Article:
Sunday, 28 March 2010
The reason it is interesting is that it was recovered from Eocene deposits, about 50 million years old, but it quite clearly isn't from that period. Indeed I believe I know the answer to that particular conundrum but a positive ID would confirm everything one way or another. Please feel free to comment and thanks in advance!
Tuesday, 23 March 2010
For those of you not familiar with this latest story, scientists have developed new techniques for recovering genetic material from ancient egg shell, in one case, as old as 19,000 years old (yeah I know – not exactly Mesozoic, but still impressive). This technology has revealed that egg shell is as good, if not a better source of DNA than bone and hair and has been described by Charlotte Oskam, of Murdoch University in Perth, as an “untapped source” of DNA that can be found world wide.
So this means that we now have good DNA profiles for Neanderthal man, mammoths, moas and elephant birds as well as very recently extinct animals such as the thylacine, dodo and goodness knows what else. Albeit that most of this DNA is degraded to a certain extent, the question remains – why have no animals, of any persuasion been resurrected?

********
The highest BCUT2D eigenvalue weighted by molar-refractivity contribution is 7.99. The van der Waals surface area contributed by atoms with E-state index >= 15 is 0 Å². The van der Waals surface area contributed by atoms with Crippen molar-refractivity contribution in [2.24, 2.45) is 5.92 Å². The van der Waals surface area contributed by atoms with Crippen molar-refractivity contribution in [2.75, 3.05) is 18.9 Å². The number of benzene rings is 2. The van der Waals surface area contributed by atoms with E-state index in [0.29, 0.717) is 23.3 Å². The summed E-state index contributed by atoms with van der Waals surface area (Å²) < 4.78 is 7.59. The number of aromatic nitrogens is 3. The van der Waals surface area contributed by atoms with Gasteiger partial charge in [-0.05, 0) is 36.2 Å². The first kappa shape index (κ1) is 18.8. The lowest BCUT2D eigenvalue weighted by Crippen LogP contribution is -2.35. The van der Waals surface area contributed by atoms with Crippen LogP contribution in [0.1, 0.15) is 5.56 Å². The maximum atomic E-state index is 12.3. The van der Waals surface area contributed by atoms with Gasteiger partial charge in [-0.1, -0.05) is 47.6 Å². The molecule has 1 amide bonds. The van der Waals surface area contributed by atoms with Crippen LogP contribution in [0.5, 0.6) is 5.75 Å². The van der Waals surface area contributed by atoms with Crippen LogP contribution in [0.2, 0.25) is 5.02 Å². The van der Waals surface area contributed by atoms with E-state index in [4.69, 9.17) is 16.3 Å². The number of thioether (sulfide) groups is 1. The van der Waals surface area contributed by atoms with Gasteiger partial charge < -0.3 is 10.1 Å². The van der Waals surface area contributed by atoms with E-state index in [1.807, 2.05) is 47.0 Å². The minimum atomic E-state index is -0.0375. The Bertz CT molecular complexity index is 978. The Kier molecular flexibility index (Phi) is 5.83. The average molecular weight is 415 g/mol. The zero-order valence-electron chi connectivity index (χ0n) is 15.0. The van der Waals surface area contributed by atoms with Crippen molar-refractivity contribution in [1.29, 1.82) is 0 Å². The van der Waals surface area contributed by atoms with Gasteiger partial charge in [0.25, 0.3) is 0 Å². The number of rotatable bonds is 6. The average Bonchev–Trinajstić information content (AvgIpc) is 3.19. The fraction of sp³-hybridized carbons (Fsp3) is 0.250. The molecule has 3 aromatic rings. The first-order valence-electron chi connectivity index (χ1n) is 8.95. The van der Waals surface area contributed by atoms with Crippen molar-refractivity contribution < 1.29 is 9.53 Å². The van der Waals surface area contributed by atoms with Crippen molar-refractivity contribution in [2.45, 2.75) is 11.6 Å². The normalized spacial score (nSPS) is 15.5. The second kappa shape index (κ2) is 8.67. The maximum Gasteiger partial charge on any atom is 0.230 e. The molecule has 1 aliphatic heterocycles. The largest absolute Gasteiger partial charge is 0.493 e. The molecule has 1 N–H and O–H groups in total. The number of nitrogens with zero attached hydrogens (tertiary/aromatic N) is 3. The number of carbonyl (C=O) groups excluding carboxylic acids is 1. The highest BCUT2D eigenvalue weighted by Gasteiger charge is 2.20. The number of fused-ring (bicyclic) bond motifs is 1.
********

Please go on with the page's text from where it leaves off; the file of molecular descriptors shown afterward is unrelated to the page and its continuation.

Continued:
The general consensus is that we are some way off being able to bring back such animals and whether, morally, we have a right to. The technology is not available we are told. And yet it is very obvious that an enormous amount of money is being poured into DNA and cloning research. This is not new of course and it has always been well funded but we are now entering a new era and the rewards on offer are enormous.
I’m no conspiracy theorist (well not a full paid up member anyhow!) but you can’t help but wonder that there are an awful lot of red herrings being thrown about, to convince the general public that this is still some way off and that there will be full public consultation before anything could possibly happen.